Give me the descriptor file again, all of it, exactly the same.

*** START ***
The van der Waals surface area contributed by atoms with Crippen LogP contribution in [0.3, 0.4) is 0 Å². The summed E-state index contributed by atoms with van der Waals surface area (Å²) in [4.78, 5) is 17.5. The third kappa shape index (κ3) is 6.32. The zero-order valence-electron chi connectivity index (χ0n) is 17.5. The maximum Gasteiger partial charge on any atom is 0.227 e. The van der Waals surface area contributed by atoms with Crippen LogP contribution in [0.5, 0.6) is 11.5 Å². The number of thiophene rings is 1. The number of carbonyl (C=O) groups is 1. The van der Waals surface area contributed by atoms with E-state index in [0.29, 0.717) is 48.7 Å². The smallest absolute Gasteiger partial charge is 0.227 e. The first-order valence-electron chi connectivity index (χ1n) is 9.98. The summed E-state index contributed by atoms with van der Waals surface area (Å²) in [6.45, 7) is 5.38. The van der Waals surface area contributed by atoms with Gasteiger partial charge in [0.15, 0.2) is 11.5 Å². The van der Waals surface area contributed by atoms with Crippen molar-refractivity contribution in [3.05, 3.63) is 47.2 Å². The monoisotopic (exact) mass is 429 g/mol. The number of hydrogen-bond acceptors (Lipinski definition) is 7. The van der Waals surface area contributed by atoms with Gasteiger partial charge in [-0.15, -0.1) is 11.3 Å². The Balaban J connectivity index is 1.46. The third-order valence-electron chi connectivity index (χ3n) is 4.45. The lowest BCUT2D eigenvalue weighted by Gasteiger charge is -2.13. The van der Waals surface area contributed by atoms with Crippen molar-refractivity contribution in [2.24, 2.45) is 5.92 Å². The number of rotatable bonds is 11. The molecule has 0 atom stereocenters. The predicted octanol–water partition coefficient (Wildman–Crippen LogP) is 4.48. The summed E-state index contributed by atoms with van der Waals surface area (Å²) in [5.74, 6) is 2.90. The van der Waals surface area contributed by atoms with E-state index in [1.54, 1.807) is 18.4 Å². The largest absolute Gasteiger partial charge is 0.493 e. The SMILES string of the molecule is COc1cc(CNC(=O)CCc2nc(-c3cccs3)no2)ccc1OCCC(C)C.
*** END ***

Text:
The van der Waals surface area contributed by atoms with Crippen LogP contribution in [0.3, 0.4) is 0 Å². The summed E-state index contributed by atoms with van der Waals surface area (Å²) in [4.78, 5) is 17.5. The third kappa shape index (κ3) is 6.32. The zero-order valence-electron chi connectivity index (χ0n) is 17.5. The maximum Gasteiger partial charge on any atom is 0.227 e. The van der Waals surface area contributed by atoms with Crippen LogP contribution in [0.5, 0.6) is 11.5 Å². The number of thiophene rings is 1. The number of carbonyl (C=O) groups is 1. The van der Waals surface area contributed by atoms with E-state index in [0.29, 0.717) is 48.7 Å². The smallest absolute Gasteiger partial charge is 0.227 e. The first-order valence-electron chi connectivity index (χ1n) is 9.98. The summed E-state index contributed by atoms with van der Waals surface area (Å²) in [6.45, 7) is 5.38. The van der Waals surface area contributed by atoms with Gasteiger partial charge in [0.15, 0.2) is 11.5 Å². The van der Waals surface area contributed by atoms with Crippen molar-refractivity contribution in [3.05, 3.63) is 47.2 Å². The monoisotopic (exact) mass is 429 g/mol. The number of hydrogen-bond acceptors (Lipinski definition) is 7. The van der Waals surface area contributed by atoms with Gasteiger partial charge in [-0.15, -0.1) is 11.3 Å². The Balaban J connectivity index is 1.46. The third-order valence-electron chi connectivity index (χ3n) is 4.45. The lowest BCUT2D eigenvalue weighted by Gasteiger charge is -2.13. The van der Waals surface area contributed by atoms with Crippen molar-refractivity contribution in [2.24, 2.45) is 5.92 Å². The number of rotatable bonds is 11. The molecule has 0 atom stereocenters. The predicted octanol–water partition coefficient (Wildman–Crippen LogP) is 4.48. The summed E-state index contributed by atoms with van der Waals surface area (Å²) in [5.74, 6) is 2.90. The van der Waals surface area contributed by atoms with E-state index in [1.54, 1.807) is 18.4 Å². The largest absolute Gasteiger partial charge is 0.493 e. The SMILES string of the molecule is COc1cc(CNC(=O)CCc2nc(-c3cccs3)no2)ccc1OCCC(C)C.